Aspirin negatively interacts with PCa hormone therapy

January 10, 2008

Baby aspirin appeared to interfere with the ability to deliver a full course of hormone therapy in 206 men with localized but high- or intermediate-risk prostate cancers who were enrolled in a study comparing radiation therapy alone with radiation therapy plus hormone therapy. In a letter to the editor of the New England Journal of Medicine (2007; 357:2737-8), Anthony V. D’Amico, MD, PhD, and Philip W. Kantoff, MD, of the Dana–Farber Cancer Institute, Boston, discussed the effects of low-dose aspirin on liver function tests.

Baby aspirin appeared to interfere with the ability to deliver a full course of hormone therapy in 206 men with localized but high- or intermediate-risk prostate cancers who were enrolled in a study comparing radiation therapy alone with radiation therapy plus hormone therapy. In a letter to the editor of the New England Journal of Medicine (2007; 357:2737-8), Anthony V. D’Amico, MD, PhD, and Philip W. Kantoff, MD, of the Dana–Farber Cancer Institute, Boston, discussed the effects of low-dose aspirin on liver function tests.

Hormone therapy consisted of 6 months of a luteinizing hormone–releasing hormone agonist and the antiandrogen flutamide (Eulexin). A logistic-regression multivariable analysis was used to assess whether an association existed between commonly used drugs (aspirin or atorvastatin [Lipitor]) and the discontinuation of flutamide due to elevated values on liver function tests. The use of baby aspirin was significantly associated with abnormal liver function tests (p=.02), whereas the use of atorvastatin was not (p=.13).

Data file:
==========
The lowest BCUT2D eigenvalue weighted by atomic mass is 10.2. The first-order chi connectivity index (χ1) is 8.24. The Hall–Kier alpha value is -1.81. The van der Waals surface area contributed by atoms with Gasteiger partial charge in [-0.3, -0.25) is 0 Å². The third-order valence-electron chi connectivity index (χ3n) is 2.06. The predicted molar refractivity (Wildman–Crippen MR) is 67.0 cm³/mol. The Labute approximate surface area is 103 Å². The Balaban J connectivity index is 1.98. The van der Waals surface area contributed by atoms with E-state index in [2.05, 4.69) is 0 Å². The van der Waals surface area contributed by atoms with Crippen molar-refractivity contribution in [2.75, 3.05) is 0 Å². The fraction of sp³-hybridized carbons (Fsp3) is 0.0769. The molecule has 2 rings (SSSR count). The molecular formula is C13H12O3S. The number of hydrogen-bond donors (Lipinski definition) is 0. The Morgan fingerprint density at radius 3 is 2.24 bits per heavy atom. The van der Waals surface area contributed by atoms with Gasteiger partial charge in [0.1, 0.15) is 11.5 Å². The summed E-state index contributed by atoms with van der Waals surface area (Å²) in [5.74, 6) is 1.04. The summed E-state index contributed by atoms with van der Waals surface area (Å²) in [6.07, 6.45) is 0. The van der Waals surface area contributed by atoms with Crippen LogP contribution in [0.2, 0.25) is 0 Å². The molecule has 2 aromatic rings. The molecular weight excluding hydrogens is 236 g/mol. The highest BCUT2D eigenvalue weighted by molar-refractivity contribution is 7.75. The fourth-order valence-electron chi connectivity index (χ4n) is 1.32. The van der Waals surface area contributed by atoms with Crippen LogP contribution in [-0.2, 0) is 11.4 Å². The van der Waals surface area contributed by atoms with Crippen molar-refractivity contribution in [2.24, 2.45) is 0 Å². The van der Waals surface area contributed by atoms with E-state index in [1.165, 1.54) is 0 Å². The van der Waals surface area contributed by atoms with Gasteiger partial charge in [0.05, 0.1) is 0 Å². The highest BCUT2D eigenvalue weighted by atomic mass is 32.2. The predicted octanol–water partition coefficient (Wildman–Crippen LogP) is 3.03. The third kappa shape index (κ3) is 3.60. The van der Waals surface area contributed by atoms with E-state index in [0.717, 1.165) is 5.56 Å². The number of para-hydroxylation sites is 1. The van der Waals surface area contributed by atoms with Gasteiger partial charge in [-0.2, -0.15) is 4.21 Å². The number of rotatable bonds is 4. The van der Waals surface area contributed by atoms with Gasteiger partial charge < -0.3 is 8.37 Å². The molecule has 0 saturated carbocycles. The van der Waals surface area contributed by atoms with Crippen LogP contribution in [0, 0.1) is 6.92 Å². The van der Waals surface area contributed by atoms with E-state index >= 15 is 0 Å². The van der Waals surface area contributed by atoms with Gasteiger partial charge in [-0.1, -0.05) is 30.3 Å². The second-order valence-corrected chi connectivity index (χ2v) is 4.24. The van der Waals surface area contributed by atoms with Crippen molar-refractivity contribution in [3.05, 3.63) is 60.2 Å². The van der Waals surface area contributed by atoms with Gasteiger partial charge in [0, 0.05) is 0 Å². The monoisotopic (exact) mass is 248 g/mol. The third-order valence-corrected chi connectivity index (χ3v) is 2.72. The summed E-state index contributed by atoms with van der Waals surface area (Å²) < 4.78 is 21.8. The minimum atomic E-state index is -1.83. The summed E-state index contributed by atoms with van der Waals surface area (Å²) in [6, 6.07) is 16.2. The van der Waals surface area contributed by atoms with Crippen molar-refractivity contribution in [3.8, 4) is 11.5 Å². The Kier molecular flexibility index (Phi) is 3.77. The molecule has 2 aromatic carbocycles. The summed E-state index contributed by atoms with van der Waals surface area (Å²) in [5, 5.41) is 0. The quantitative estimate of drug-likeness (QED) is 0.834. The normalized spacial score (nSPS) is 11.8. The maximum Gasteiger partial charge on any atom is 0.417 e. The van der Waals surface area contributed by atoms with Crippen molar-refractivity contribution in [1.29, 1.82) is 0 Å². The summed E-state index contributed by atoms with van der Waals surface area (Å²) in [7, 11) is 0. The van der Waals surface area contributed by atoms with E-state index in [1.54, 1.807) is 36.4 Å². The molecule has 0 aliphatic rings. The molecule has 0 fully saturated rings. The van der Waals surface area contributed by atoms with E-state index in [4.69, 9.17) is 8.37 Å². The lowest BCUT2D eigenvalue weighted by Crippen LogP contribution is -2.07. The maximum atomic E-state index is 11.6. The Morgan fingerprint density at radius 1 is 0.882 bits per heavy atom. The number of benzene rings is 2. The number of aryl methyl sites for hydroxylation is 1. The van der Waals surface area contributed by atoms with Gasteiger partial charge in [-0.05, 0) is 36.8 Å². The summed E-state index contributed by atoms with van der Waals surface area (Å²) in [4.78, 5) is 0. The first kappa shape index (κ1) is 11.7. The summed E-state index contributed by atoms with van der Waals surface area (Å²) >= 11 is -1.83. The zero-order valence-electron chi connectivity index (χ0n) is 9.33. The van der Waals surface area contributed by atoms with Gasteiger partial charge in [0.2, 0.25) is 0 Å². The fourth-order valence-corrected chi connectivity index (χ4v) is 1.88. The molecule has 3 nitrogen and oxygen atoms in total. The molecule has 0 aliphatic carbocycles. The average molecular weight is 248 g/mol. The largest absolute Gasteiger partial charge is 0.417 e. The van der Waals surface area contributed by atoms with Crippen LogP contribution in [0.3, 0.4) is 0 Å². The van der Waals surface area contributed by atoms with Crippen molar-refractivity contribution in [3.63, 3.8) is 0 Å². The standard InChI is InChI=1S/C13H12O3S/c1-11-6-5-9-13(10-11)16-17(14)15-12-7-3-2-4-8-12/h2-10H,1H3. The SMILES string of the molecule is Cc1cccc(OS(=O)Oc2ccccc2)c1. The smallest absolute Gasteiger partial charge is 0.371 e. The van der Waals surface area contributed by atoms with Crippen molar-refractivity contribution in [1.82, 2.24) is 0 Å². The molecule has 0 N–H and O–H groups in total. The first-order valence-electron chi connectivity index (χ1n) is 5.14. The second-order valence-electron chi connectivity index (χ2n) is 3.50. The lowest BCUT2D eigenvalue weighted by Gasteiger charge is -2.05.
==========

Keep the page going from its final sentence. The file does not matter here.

Flutamide was prematurely discontinued in 37% of aspirin users compared with 16% of nonusers because of abnormal liver function tests. Moreover, after a median follow-up of 7.6 years and adjustment for known prognostic factors and interactions, and with men who completed 6 months of hormone therapy with both the LHRH agonist and flutamide as the comparison group, the risk of death was 3.5 times as high among men who completed 6 months of the LHRH agonist but discontinued flutamide early (p=.04) and 6.1 times as high among men treated with radiation therapy alone (p<.001). These data show that a commonly used drug can alter the tolerability of anticancer therapy.